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Online Tools: Home

Learning at Home and Online

The Online Tools libguide provides links to online tools for a wide variety of learning styles and curricular goals. While there is an overwhelming array of online resources to support student learning, the hope is that the "Online Tools" guide can offer high quality choices that align with the SD44 guiding principle to provide continuity of educational opportunities for all students. Most of the curated options are FREE, or free for the duration of school closures during COVID19.

Please check back often as the District Education Continuity Libguide is constantly evolving.  If there are some online tools that you recommend and would like to see added, please don't hesitate to contact AskALibrarian via Office 365 email to let us know!

Padagogy Wheel & Apps

Developed by Allan Carrington, the Padagogy Wheel is designed to connect Bloom's Taxonomy with Apple iPad applications. The Padagogy Wheel is divided into five segments that relate directly to the cognitive domains of Bloom's Taxonomy of Learning: Create, Evaluate, Analyze, Apply, Understand & Remember.

Click on the image below for a clearer view of the myriad of apps available.

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Ask A Librarian

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Need help?  Reach out to a SD44 Secondary School Teacher Librarian! We are here to help. Send your enquires by email to askalibrarian@sd44.ca

Learning at Home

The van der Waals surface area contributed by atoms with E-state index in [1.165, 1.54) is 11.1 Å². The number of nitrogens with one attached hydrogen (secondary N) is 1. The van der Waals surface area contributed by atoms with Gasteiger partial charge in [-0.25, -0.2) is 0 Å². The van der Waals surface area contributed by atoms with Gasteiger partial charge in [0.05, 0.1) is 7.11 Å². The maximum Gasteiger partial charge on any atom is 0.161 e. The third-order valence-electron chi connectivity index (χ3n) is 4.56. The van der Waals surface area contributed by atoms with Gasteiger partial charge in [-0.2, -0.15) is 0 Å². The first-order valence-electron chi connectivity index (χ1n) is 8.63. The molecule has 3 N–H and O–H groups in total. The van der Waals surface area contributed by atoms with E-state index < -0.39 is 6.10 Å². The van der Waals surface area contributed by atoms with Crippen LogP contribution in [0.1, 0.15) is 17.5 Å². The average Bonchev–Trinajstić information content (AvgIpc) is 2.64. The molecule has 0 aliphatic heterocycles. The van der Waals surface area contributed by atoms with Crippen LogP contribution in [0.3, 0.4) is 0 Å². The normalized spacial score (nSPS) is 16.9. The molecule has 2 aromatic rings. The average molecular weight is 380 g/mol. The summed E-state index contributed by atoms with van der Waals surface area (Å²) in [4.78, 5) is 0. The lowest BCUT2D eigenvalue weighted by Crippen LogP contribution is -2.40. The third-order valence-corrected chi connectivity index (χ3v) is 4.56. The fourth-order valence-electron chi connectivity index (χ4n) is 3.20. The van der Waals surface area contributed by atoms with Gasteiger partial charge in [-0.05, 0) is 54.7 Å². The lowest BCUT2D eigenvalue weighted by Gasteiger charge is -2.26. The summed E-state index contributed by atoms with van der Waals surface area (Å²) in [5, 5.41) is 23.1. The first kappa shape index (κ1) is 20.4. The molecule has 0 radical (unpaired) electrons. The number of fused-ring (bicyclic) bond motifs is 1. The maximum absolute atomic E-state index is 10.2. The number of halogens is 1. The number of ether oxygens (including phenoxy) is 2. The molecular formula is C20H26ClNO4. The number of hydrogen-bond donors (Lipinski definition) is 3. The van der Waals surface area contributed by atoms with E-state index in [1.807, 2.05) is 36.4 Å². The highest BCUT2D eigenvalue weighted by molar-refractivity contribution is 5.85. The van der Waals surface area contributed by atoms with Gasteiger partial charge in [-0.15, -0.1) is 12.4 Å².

Common Sense's Wide Open School offers the following suggestions for supporting students that are adjusting to learning at home:

Set a schedule. 

  • Having a mix of online and offline activities is important each day—as is time for breaks. Routines can be comforting for everyone. Communicate your own schedule to your family and if possible, trade times with another member of the household to check in on learning. 

Create a consistent workspace. 

  • It may be hard to find separate spaces for everyone in the home to work. If possible, set up a location for each person to work or store materials or projects.

Empathize about change. 

  • This is a new experience for your kids, as well as for you. Help them understand that it will take some time to adjust to new tools and ways of learning. 

Make time for breaks and fun. 

  • Many of us are anxious as we manage this new reality, so take any opportunity to relax and laugh together. Your kids are going to remember this unique time together more than they will remember their math lessons. Make sure relationships come first.

Managing online time. 

  • Support the transition to virtual learning and help students think critically about what they see online. Consider these special circumstances. Some of your rules about screen time may need to be adjusted. However, a consistent time for screens off at night will help maintain good sleep habits for a healthier immune system. 

 

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